Iron Lady Margaret Thatcher has died at 87
- Getty Images
The former Prime Minister passed away peacefully in a suite at The Ritz hotel, where she has been residing since being discharged from an operation to remove a growth on her bladder in December 2012.
Saddened by the news, fellow Conservative David Cameron has declared: "We've lost a great Prime Minister, a great leader, a great Briton. She didn't just lead our country, she saved our country, and I believe she'll go down as the greatest British peacetime prime minister."
US President Barack Obama also praised the Iron Lady by saying: "She stands as an example to our daughters that there is no glass ceiling that can't be shattered. She helped restore the confidence and pride that has always been the hallmark of Britain at its best. As an unapologetic supporter of our transatlantic alliance, she knew that with strength and resolve we could win the cold war and extend freedom's promise."
On the other hand, some didn't agree with the positive picture painted by most politicians. Reminiscent of the segregation years, South African Pallo Jordan from the African National Congress, unceremoniously declared: "I say good riddance. She was a staunch supporter of the apartheid regime. She was part of the rightwing alliance with Ronald Reagan. In the end I sat with her in her office with Nelson Mandela in 1991. We knew she had no choice. Although she called us a terrorist organisation, she had to shake hands with a terrorist and sit down with a terrorist. So who won?"
Margaret Hilda Thatcher (née Roberts) was born the 13, October 1925 in Grantham (Lincolnshire) and was raised as a strict Methodist by her father, a grocery shop owner as well as preacher in the local church. She graduated at the prestigious Oxford University in 1947, after completing a four-year Chemistry Bachelor of Science degree and specialising in X-ray crystallography. During those years her interest in political matters began to grow stronger and in 1946 she became President of the Oxford University Conservative Association. She married Denis Thatcher in 1951 and a year later she fell pregnant, giving birth to twins Carol and Mark in 1953.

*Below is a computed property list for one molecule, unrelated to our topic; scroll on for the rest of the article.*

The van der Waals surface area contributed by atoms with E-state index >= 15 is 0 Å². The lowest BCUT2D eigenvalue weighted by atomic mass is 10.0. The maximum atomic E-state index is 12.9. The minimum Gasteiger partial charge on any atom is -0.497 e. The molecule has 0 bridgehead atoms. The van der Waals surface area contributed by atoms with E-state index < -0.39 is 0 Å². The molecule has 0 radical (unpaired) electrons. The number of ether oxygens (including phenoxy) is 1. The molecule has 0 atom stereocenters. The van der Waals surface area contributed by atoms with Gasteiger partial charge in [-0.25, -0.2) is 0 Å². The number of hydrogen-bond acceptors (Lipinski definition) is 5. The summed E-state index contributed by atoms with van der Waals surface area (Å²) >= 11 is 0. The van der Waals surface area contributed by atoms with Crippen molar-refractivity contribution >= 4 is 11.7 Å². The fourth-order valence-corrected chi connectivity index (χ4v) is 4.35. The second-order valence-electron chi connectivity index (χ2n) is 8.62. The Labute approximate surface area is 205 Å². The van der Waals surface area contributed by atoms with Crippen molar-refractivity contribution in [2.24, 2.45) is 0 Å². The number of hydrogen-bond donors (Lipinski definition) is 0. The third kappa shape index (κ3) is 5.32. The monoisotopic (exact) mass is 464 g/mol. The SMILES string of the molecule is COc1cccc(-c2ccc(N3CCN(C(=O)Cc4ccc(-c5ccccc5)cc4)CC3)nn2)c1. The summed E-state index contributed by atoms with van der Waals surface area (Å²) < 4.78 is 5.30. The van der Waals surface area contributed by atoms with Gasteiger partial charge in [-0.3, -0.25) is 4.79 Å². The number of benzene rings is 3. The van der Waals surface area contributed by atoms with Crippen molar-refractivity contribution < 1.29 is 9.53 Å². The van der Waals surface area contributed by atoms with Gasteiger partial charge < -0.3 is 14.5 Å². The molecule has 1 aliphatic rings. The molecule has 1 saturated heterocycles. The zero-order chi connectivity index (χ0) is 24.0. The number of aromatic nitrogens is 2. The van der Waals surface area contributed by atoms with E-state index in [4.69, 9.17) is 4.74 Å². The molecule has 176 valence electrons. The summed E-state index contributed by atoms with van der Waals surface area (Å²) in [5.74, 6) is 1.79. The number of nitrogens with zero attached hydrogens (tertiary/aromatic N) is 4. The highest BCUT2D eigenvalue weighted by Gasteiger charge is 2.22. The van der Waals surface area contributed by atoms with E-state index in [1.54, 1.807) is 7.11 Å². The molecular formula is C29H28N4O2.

Her political career began to take off towards the end of the 1950s: she was elected as MP for the Conservative seat of Finchley and promoted to the front bench in 1961. During her time as Education Secretary, Margaret Thatcher began to antagonize the lower classes by abolishing the provvision of free milk to kids in primary school age. When the Tories lost the 1974 election, she became Leader of the Opposition. Just before being elected Conservative party leader in 1975, she gained her "Iron Lady" moniker when she strongly criticised the Soviet Union during a speech at Kensington Town Hall.
She became Britain's first female prime minister on the 4th of May 1979 and in the following years her financial policies included raising indirect taxes while savagely cutting on social services such as education and housing, introducing the poll tax, reducing the power of trade unions and privatising nationalised industries including gas, water and electricity.
She played a key-role during the cold war years by supporting former US President Ronald Reagan in his crusade against communism, and proved to be a capable war leader during the Falklands War. Thatcher resigned as Prime Minister and party leader in 1990 and was replaced by her Chancellor John Major.